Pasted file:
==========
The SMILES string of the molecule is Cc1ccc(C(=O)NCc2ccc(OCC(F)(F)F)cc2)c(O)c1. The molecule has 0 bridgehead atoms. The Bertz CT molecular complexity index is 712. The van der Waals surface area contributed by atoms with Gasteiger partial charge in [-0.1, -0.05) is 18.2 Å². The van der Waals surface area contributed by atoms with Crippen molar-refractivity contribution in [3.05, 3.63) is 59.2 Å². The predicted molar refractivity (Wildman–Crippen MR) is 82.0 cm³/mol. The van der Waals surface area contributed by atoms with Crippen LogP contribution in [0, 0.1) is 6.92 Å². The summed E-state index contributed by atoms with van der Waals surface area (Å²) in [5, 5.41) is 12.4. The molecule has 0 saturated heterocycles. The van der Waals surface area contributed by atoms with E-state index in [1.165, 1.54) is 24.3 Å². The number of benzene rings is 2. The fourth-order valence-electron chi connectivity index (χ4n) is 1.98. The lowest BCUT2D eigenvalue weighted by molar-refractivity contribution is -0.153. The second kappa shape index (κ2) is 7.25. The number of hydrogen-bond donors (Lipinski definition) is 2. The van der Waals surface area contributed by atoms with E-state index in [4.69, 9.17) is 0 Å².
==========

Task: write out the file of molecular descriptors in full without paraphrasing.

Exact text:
The SMILES string of the molecule is Cc1ccc(C(=O)NCc2ccc(OCC(F)(F)F)cc2)c(O)c1. The molecule has 0 bridgehead atoms. The Bertz CT molecular complexity index is 712. The van der Waals surface area contributed by atoms with Gasteiger partial charge in [-0.1, -0.05) is 18.2 Å². The van der Waals surface area contributed by atoms with Crippen molar-refractivity contribution in [3.05, 3.63) is 59.2 Å². The predicted molar refractivity (Wildman–Crippen MR) is 82.0 cm³/mol. The van der Waals surface area contributed by atoms with Crippen LogP contribution in [0, 0.1) is 6.92 Å². The summed E-state index contributed by atoms with van der Waals surface area (Å²) in [5, 5.41) is 12.4. The molecule has 0 saturated heterocycles. The van der Waals surface area contributed by atoms with E-state index in [1.165, 1.54) is 24.3 Å². The number of benzene rings is 2. The fourth-order valence-electron chi connectivity index (χ4n) is 1.98. The lowest BCUT2D eigenvalue weighted by molar-refractivity contribution is -0.153. The second kappa shape index (κ2) is 7.25. The number of hydrogen-bond donors (Lipinski definition) is 2. The van der Waals surface area contributed by atoms with E-state index in [4.69, 9.17) is 0 Å².